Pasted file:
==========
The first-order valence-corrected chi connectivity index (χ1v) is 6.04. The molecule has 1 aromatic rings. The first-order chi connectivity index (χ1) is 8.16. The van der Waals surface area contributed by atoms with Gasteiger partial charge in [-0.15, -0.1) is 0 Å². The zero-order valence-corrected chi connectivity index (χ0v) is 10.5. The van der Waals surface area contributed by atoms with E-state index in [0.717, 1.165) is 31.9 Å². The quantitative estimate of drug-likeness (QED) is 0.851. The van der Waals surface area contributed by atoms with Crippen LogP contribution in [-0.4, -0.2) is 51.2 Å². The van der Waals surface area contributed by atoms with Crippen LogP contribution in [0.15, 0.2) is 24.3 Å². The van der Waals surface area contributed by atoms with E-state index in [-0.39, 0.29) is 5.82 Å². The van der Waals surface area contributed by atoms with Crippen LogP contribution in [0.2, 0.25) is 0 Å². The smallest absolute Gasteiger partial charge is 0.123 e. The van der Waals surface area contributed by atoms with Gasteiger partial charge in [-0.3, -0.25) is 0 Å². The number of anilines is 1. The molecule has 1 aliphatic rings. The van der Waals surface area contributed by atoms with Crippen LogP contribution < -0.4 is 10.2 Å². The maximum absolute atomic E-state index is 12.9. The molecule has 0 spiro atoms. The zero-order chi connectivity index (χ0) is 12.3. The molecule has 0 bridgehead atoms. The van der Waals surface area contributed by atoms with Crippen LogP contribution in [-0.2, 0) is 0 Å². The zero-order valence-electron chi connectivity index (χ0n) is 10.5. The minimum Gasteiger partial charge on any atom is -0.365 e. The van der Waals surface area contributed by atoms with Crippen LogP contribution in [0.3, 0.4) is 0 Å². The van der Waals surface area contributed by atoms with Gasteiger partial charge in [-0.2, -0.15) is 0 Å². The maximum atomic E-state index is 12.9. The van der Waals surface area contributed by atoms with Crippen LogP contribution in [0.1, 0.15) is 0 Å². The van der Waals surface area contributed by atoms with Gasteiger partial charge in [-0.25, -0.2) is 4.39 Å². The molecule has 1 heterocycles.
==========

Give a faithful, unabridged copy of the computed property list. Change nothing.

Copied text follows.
The first-order valence-corrected chi connectivity index (χ1v) is 6.04. The molecule has 1 aromatic rings. The first-order chi connectivity index (χ1) is 8.16. The van der Waals surface area contributed by atoms with Gasteiger partial charge in [-0.15, -0.1) is 0 Å². The zero-order valence-corrected chi connectivity index (χ0v) is 10.5. The van der Waals surface area contributed by atoms with E-state index in [0.717, 1.165) is 31.9 Å². The quantitative estimate of drug-likeness (QED) is 0.851. The van der Waals surface area contributed by atoms with Crippen LogP contribution in [-0.4, -0.2) is 51.2 Å². The van der Waals surface area contributed by atoms with Crippen LogP contribution in [0.15, 0.2) is 24.3 Å². The van der Waals surface area contributed by atoms with E-state index in [-0.39, 0.29) is 5.82 Å². The van der Waals surface area contributed by atoms with Crippen LogP contribution in [0.2, 0.25) is 0 Å². The smallest absolute Gasteiger partial charge is 0.123 e. The van der Waals surface area contributed by atoms with Gasteiger partial charge in [-0.3, -0.25) is 0 Å². The number of anilines is 1. The molecule has 1 aliphatic rings. The van der Waals surface area contributed by atoms with Crippen LogP contribution < -0.4 is 10.2 Å². The maximum absolute atomic E-state index is 12.9. The molecule has 0 spiro atoms. The zero-order chi connectivity index (χ0) is 12.3. The molecule has 0 bridgehead atoms. The van der Waals surface area contributed by atoms with Crippen LogP contribution in [-0.2, 0) is 0 Å². The zero-order valence-electron chi connectivity index (χ0n) is 10.5. The minimum Gasteiger partial charge on any atom is -0.365 e. The van der Waals surface area contributed by atoms with Crippen LogP contribution in [0.3, 0.4) is 0 Å². The van der Waals surface area contributed by atoms with Gasteiger partial charge in [-0.2, -0.15) is 0 Å². The maximum atomic E-state index is 12.9. The van der Waals surface area contributed by atoms with Crippen LogP contribution in [0.1, 0.15) is 0 Å². The van der Waals surface area contributed by atoms with Gasteiger partial charge in [-0.25, -0.2) is 4.39 Å². The molecule has 1 heterocycles.